Studio Visit: Sarah Keenan-Jones

Studio Visit: Sarah Keenan-Jones

Studio Visit is a Q&A with a local artist. Here, Melissa Merli chats with artist Sarah Keenan-Jones, 33, Champaign

Q: What will you be showing at the Anita Purves Nature Center next month?

A: My exhibit is called "Winging It," and it's an exhibit of two bodies of work.

One is about birds — those are made from recycled paper on canvas. The second is insects, and that's also made of recycled paper, stamps, atlases, magazines, photos and old books as well.

Q: Do you make a lot of your art using recycled materials?

A: I try to. It sort of naturally happened. I'm really into secondhand things — clothing, homeware — you name it.

Q: What did you study at the National Art School in Sydney, Australia?

A: I majored in ceramics, and I didn't work with paper at all for years. I had to stop doing ceramics when I got pregnant. I was worried about the chemicals.

I moved to the U.S. when my baby was 6 months old. I lost my studio in Sydney, so I had to find an art form I could practice at home. Paper seemed a really obvious decision or path.

The art school I went to really believed in drawing as a foundation skill, and so drawing has always been part of my art practice. With my ceramics work, I would make vessels and then draw on the outside of them, mainly birds, when it was figurative. Then I started doing bird sculptures with ceramics.

Q: Why birds?

A: I really love animals. I don't particularly like birds more than any other animal. I just like to draw them. I find they have really pleasing shapes and I can give them strong expressions.

Q: Why and when did you move here from Australia?

A: I moved here in February 2012. The reason was my husband (Duncan Keenan-Jones) got a post-doc job in archaeology at the University of Illinois in the classics department. We're actually leaving in May. We really don't know what the future holds because he's applying for jobs all over the world.

Q: How do you like this weather?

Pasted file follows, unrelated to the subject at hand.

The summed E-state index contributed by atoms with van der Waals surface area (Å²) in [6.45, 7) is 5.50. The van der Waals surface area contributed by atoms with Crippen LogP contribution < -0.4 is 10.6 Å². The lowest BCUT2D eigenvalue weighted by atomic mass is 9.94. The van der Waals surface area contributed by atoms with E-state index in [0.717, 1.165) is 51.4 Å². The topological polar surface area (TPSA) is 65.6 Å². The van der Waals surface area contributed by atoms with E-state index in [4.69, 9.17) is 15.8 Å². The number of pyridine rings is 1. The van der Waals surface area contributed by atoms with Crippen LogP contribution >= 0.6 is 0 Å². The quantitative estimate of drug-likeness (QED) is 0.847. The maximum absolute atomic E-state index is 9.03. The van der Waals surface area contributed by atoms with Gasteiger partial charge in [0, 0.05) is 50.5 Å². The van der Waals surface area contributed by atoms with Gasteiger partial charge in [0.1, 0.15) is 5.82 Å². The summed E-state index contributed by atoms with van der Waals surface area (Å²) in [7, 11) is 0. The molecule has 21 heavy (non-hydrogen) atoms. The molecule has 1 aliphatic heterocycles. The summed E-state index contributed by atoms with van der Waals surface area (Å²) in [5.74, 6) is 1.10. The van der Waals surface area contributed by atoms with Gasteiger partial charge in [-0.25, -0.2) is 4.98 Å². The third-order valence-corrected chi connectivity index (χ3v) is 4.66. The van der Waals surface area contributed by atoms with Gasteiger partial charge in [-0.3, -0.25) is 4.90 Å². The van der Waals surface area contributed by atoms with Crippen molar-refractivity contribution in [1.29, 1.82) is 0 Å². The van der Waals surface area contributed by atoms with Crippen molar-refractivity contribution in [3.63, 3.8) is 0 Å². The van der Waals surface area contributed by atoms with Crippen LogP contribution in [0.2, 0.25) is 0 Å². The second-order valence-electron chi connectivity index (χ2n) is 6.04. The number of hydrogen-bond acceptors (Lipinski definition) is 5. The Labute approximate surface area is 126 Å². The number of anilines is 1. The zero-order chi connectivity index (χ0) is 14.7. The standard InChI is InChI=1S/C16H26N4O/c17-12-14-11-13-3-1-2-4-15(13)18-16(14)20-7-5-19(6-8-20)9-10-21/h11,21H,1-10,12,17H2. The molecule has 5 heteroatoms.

A: I love this weather. It's so novel. It's a foreign experience because we don't have snow in Sydney.

Q: Are you still represented by a gallery in Australia?

A: No, I'm not. I did have a relationship with a gallery in Sydney when I was a ceramics artist. It was specifically a ceramics gallery.

Q: Were you always interested in art?

A: Yes, even when I was in grade school, and I did very well with it. I actually started out doing a degree in design when I left school. I decided it wasn't for me and threw the towel in and decided to study social work because that was an interest of mine. I did that and worked for seven years as a social worker with homeless women in Sydney.

Once I did that I knew I really had to go back to my art because I knew I would be desperately unhappy if it was something I never achieved. So when I worked as a social worker I was studying for an art degree at the National School of Art.

Q: You received three arts awards back in Australia. Which is the most significant to you?

A: The Sabbia Gallery Award. That's the ceramics gallery that sort of took me under its wing. They give that award to a graduating senior in the National School and then give them a show at the gallery and do everything for you.

I shared the award with another student because the gallery director couldn't decide who to give it to.

Q: I noticed you've also curated shows. Have you done any here?

A: I did some curating for the Boneyard Arts Festival, for the "Remembering Nhu" exhibition. It had 30 artists and was a big undertaking.

Q: Besides Anita Purves Nature Center, will you be showing your work anywhere else around here?

A: Yes, at the Hatch Exhibition from Feb. 28 through March 15 at the Indi Go Artist Co-op in Champaign.

Editor's note: "Winging It" will be shown Feb. 8 through April 30, with the opening reception from 1 to 3 p.m. Feb. 15, at the Anita Purves Nature Center, 1505 N. Broadway, U.

 

Topics (2):Art, People

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